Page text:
Thursday, March 27, 2014

Ruby SuperModule Comes To The Rescue!!

Tired of ActiveSupport::Concern and Ruby's modules not allowing you to mix in class methods easily? Well, worry no more! SuperModule comes to the rescue!

SuperModule allows defining class methods and method invocations the same way a super class does without using def included(base).

This succeeds ActiveSupport::Concern by offering lighter purely idiomatic Ruby syntax and simpler module dependency support.

1. Just include SuperModule at the top of a module definition:
module UserIdentifiable
  include SuperModule

  belongs_to :user
  validates :user_id, presence: true

  def self.most_active_user
    User.find_by_id(select('count(id) as head_count, user_id').group('user_id').order('count(id) desc').first.user_id)

  def slug

2. Mix newly defined module into a class or another super module
class ClubParticipation < ActiveRecord::Base
  include UserIdentifiable
class CourseEnrollment < ActiveRecord::Base
  include UserIdentifiable
module Accountable
  include SuperModule
  include UserIdentifiable
class Activity < ActiveRecord::Base
  include Accountable

3. And start using by invoking class methods or instance methods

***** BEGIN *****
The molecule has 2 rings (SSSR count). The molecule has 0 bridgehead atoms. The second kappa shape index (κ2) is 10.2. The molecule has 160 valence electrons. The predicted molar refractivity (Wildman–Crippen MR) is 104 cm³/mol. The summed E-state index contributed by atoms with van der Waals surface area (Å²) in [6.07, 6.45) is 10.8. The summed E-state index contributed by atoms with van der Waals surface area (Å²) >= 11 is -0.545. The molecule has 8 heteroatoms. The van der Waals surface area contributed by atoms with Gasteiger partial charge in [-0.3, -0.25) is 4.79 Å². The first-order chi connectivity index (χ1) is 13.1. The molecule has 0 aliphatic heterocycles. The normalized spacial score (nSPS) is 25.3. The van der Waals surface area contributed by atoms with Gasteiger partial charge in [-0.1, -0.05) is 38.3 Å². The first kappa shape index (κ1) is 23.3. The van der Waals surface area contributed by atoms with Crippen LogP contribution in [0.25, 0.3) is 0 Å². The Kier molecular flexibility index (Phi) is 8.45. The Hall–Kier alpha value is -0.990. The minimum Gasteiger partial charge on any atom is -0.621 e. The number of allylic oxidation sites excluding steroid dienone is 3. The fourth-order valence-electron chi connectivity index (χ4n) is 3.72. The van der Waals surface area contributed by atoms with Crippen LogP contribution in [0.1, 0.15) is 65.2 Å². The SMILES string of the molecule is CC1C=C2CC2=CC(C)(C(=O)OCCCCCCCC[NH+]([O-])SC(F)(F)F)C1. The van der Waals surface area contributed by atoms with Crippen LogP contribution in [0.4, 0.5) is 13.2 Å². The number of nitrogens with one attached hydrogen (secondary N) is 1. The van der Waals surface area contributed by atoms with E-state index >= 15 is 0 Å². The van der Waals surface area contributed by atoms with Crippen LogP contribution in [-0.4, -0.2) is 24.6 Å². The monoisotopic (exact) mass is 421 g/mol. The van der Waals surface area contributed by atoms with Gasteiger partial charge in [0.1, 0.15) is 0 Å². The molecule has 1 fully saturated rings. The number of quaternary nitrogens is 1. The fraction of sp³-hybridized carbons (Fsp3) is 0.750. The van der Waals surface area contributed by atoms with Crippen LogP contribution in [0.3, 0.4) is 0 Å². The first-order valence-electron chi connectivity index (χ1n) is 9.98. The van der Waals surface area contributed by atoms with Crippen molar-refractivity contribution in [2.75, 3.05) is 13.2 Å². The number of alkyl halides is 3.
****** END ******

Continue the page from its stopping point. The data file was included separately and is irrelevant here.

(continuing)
ClubParticipation.create(club_id:, user_id:

More details and examples are available over here:

And the SuperModule RubyGem lives over here:



Henrik N said...

Cool idea and clever implementation.

I wrote something with a similar "just write it as you would inline" API a few years back. Slightly more boilerplate; simpler implementation:

Andy Maleh said...

Thanks for sharing. Interesting indeed. Reminds me a bit of JavaScript's Stampit library though applied in Ruby. Thought I'd mention in case you'd like inspiration for newer features.

By the way, I just released an improved SuperModule v1.1.0 yesterday. Check it out:

SuperModule's goal is just focused on making modules simply includable without any boilerplate ritual, a smaller scope than Stampit's grand ideas, but a good step forward nonetheless that is a lot easier to digest by developers.

Banister's include_complete came really close to addressing my concern, but not quite all the way as mentioned in the gotchas I talk about in this Reddit post:

In any case, I'd like to hear back if you end up using SuperModule on projects.